Research output: ThesisDoctoral Thesis

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Working Within is a practice-as-research project exploring alternative approaches to photography at a time of ecological crisis. Situated within the post-photographic moment, Working Within combines ecological thinking with the moral practice of stewardship to explore approaches to making that critique the enduring European aesthetic traditions of landscape photography. Such traditions are built upon dualistic thinking and perpetuate the myth of human beings as separate or above the rest of the natural world. As the realities of our actions begin to manifest in the form of anthropogenic climate change, we know this not to be true. This project explores an ecological worldview from within, using alternative modes of photography to develop an ethical aesthetic grounded in engagement, openness and respect.

The various photographic projects of Working Within employ a variety of methodological approaches to explore new channels of dialogue. Each responding in some way to the threatening complexity of anthropogenic climate change and ecological estrangement, while also trying to subvert or flatten historical hierarchies that have allowed the ongoing exploitation of earth’s resources and nonhuman life. This falls in line with the growing movement across disciplines, seeking to question anthropocentric thinking and the values of consumption and excess associated with a globalized, capitalist, consumer society. Ultimately, it is cameraless photography, specifically the generative and collaborative process called lumen printing, which is embraced as most effectively embodying the ecological values that will inform a new cultural period of earthly stewardship.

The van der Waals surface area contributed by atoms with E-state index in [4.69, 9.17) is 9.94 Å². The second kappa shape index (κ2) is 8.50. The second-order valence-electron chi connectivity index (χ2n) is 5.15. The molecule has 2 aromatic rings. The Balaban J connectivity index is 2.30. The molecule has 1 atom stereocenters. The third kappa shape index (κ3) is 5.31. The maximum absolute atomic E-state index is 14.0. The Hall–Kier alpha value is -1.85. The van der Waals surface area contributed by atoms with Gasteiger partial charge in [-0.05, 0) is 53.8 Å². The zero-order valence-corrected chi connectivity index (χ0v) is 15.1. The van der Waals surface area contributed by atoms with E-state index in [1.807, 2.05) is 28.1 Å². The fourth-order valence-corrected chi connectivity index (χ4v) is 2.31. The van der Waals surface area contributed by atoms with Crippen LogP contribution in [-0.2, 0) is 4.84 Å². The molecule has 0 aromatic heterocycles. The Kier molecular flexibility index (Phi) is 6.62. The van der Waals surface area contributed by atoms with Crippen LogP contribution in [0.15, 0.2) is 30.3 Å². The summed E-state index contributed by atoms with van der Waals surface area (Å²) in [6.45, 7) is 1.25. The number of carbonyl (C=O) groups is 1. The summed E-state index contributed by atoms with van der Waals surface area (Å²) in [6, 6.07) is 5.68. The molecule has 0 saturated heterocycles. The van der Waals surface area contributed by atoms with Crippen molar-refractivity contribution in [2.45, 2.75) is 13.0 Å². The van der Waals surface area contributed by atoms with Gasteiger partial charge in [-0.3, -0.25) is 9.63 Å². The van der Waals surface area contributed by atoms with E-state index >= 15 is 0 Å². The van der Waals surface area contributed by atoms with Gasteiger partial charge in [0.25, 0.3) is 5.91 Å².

The lumen print process is reminiscent of the earliest forms of photographic experimentation. In this contemporary application, the process has been refined to embody a more ecological approach by embracing openness, engagement and the serendipity of chance. Each lumen print is a unique object, the outcome of a collaboration between multiple forms of human and non-human agency. As an object that reveals itself slowly, lumen prints conjure a dual indexicality which points to the haptic exchange registered in both photographic and material terms, while also evoking the ceaseless cycle of give and take at the heart of all ecological process. In this approach, the representative powers of cameraless photography are considered in equal measure with their affective and material qualities, to both embody and enact the reciprocity and respect central to an emergent culture of ecological stewardship.
Original languageEnglish
QualificationDoctor of Philosophy
Awarding Institution
  • Charles Sturt University
  • Wood, Susan, Principal Supervisor
  • Overton, Neill, Principal Supervisor
Award date17 May 2017
Publication statusPublished - 2017


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